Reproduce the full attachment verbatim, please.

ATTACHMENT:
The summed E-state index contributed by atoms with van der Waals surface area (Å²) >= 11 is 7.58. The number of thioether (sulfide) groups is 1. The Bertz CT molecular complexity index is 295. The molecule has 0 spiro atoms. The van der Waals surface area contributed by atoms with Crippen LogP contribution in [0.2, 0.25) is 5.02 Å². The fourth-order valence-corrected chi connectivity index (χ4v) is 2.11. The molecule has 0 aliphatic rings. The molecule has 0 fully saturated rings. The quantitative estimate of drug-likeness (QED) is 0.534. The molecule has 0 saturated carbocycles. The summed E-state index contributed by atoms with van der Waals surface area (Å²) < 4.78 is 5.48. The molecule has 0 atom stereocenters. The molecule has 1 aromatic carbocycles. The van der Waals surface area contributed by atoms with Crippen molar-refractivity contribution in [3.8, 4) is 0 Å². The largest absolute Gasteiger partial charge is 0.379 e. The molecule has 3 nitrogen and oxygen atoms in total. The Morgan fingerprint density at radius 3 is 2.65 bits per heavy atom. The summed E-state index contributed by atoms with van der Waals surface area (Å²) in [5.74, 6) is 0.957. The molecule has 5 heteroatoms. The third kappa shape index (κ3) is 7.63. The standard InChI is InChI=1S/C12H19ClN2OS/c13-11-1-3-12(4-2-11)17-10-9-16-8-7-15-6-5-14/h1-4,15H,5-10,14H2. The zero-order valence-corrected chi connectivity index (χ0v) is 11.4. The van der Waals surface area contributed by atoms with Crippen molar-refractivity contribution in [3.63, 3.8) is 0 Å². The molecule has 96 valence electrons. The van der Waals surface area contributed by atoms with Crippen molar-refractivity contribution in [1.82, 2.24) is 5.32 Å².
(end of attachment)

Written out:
The summed E-state index contributed by atoms with van der Waals surface area (Å²) >= 11 is 7.58. The number of thioether (sulfide) groups is 1. The Bertz CT molecular complexity index is 295. The molecule has 0 spiro atoms. The van der Waals surface area contributed by atoms with Crippen LogP contribution in [0.2, 0.25) is 5.02 Å². The fourth-order valence-corrected chi connectivity index (χ4v) is 2.11. The molecule has 0 aliphatic rings. The molecule has 0 fully saturated rings. The quantitative estimate of drug-likeness (QED) is 0.534. The molecule has 0 saturated carbocycles. The summed E-state index contributed by atoms with van der Waals surface area (Å²) < 4.78 is 5.48. The molecule has 0 atom stereocenters. The molecule has 1 aromatic carbocycles. The van der Waals surface area contributed by atoms with Crippen molar-refractivity contribution in [3.8, 4) is 0 Å². The largest absolute Gasteiger partial charge is 0.379 e. The molecule has 3 nitrogen and oxygen atoms in total. The Morgan fingerprint density at radius 3 is 2.65 bits per heavy atom. The summed E-state index contributed by atoms with van der Waals surface area (Å²) in [5.74, 6) is 0.957. The molecule has 5 heteroatoms. The third kappa shape index (κ3) is 7.63. The standard InChI is InChI=1S/C12H19ClN2OS/c13-11-1-3-12(4-2-11)17-10-9-16-8-7-15-6-5-14/h1-4,15H,5-10,14H2. The zero-order valence-corrected chi connectivity index (χ0v) is 11.4. The van der Waals surface area contributed by atoms with Crippen molar-refractivity contribution in [3.63, 3.8) is 0 Å². The molecule has 96 valence electrons. The van der Waals surface area contributed by atoms with Crippen molar-refractivity contribution in [1.82, 2.24) is 5.32 Å².